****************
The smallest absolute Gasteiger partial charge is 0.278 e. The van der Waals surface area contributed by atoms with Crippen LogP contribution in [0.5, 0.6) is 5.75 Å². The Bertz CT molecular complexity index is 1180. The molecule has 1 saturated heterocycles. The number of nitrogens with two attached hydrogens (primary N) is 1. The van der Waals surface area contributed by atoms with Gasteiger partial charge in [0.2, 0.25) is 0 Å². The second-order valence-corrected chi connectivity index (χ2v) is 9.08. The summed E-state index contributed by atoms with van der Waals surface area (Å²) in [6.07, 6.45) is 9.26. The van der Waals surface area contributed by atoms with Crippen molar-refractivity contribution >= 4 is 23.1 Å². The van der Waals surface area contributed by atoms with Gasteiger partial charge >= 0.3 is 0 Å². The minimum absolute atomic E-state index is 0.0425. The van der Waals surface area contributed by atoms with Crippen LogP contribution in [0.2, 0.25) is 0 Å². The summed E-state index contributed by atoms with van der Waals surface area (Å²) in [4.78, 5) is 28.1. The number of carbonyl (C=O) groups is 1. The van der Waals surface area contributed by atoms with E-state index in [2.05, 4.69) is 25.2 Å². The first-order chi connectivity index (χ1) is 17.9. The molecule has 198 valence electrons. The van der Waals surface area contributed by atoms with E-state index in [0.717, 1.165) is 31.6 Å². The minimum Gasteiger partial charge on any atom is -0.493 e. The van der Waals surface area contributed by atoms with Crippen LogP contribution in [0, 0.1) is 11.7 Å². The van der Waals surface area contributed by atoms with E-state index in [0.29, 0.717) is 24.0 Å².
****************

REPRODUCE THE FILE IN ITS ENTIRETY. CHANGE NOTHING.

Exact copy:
The smallest absolute Gasteiger partial charge is 0.278 e. The van der Waals surface area contributed by atoms with Crippen LogP contribution in [0.5, 0.6) is 5.75 Å². The Bertz CT molecular complexity index is 1180. The molecule has 1 saturated heterocycles. The number of nitrogens with two attached hydrogens (primary N) is 1. The van der Waals surface area contributed by atoms with Gasteiger partial charge in [0.2, 0.25) is 0 Å². The second-order valence-corrected chi connectivity index (χ2v) is 9.08. The summed E-state index contributed by atoms with van der Waals surface area (Å²) in [6.07, 6.45) is 9.26. The van der Waals surface area contributed by atoms with Crippen molar-refractivity contribution >= 4 is 23.1 Å². The van der Waals surface area contributed by atoms with Gasteiger partial charge >= 0.3 is 0 Å². The minimum absolute atomic E-state index is 0.0425. The van der Waals surface area contributed by atoms with Crippen LogP contribution in [0.2, 0.25) is 0 Å². The summed E-state index contributed by atoms with van der Waals surface area (Å²) in [4.78, 5) is 28.1. The number of carbonyl (C=O) groups is 1. The van der Waals surface area contributed by atoms with E-state index in [2.05, 4.69) is 25.2 Å². The first-order chi connectivity index (χ1) is 17.9. The molecule has 198 valence electrons. The van der Waals surface area contributed by atoms with E-state index in [0.717, 1.165) is 31.6 Å². The minimum Gasteiger partial charge on any atom is -0.493 e. The van der Waals surface area contributed by atoms with Crippen LogP contribution in [0, 0.1) is 11.7 Å². The van der Waals surface area contributed by atoms with E-state index in [0.29, 0.717) is 24.0 Å².